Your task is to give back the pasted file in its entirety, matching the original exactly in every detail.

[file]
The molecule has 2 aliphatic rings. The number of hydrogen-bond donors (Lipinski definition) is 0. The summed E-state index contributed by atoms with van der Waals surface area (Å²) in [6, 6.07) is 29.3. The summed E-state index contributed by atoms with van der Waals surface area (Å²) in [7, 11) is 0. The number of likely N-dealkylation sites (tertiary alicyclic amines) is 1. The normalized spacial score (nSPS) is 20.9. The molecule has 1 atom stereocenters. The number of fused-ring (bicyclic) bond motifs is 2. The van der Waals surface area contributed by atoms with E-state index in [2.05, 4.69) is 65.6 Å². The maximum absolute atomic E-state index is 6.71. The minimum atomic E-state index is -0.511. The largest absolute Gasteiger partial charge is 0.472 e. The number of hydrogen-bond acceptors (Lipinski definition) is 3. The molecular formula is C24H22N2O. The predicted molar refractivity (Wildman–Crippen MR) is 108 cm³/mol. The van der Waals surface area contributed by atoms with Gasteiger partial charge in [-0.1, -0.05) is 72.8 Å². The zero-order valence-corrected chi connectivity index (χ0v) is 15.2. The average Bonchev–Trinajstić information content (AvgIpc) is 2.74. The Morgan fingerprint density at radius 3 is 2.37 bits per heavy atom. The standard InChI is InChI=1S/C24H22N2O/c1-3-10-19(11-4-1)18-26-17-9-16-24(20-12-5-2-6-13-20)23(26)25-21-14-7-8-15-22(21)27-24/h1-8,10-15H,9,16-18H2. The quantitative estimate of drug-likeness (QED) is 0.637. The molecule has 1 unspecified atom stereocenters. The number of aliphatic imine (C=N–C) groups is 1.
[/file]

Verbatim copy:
The molecule has 2 aliphatic rings. The number of hydrogen-bond donors (Lipinski definition) is 0. The summed E-state index contributed by atoms with van der Waals surface area (Å²) in [6, 6.07) is 29.3. The summed E-state index contributed by atoms with van der Waals surface area (Å²) in [7, 11) is 0. The number of likely N-dealkylation sites (tertiary alicyclic amines) is 1. The normalized spacial score (nSPS) is 20.9. The molecule has 1 atom stereocenters. The number of fused-ring (bicyclic) bond motifs is 2. The van der Waals surface area contributed by atoms with E-state index in [2.05, 4.69) is 65.6 Å². The maximum absolute atomic E-state index is 6.71. The minimum atomic E-state index is -0.511. The largest absolute Gasteiger partial charge is 0.472 e. The number of hydrogen-bond acceptors (Lipinski definition) is 3. The molecular formula is C24H22N2O. The predicted molar refractivity (Wildman–Crippen MR) is 108 cm³/mol. The van der Waals surface area contributed by atoms with Gasteiger partial charge in [-0.1, -0.05) is 72.8 Å². The zero-order valence-corrected chi connectivity index (χ0v) is 15.2. The average Bonchev–Trinajstić information content (AvgIpc) is 2.74. The Morgan fingerprint density at radius 3 is 2.37 bits per heavy atom. The standard InChI is InChI=1S/C24H22N2O/c1-3-10-19(11-4-1)18-26-17-9-16-24(20-12-5-2-6-13-20)23(26)25-21-14-7-8-15-22(21)27-24/h1-8,10-15H,9,16-18H2. The quantitative estimate of drug-likeness (QED) is 0.637. The molecule has 1 unspecified atom stereocenters. The number of aliphatic imine (C=N–C) groups is 1.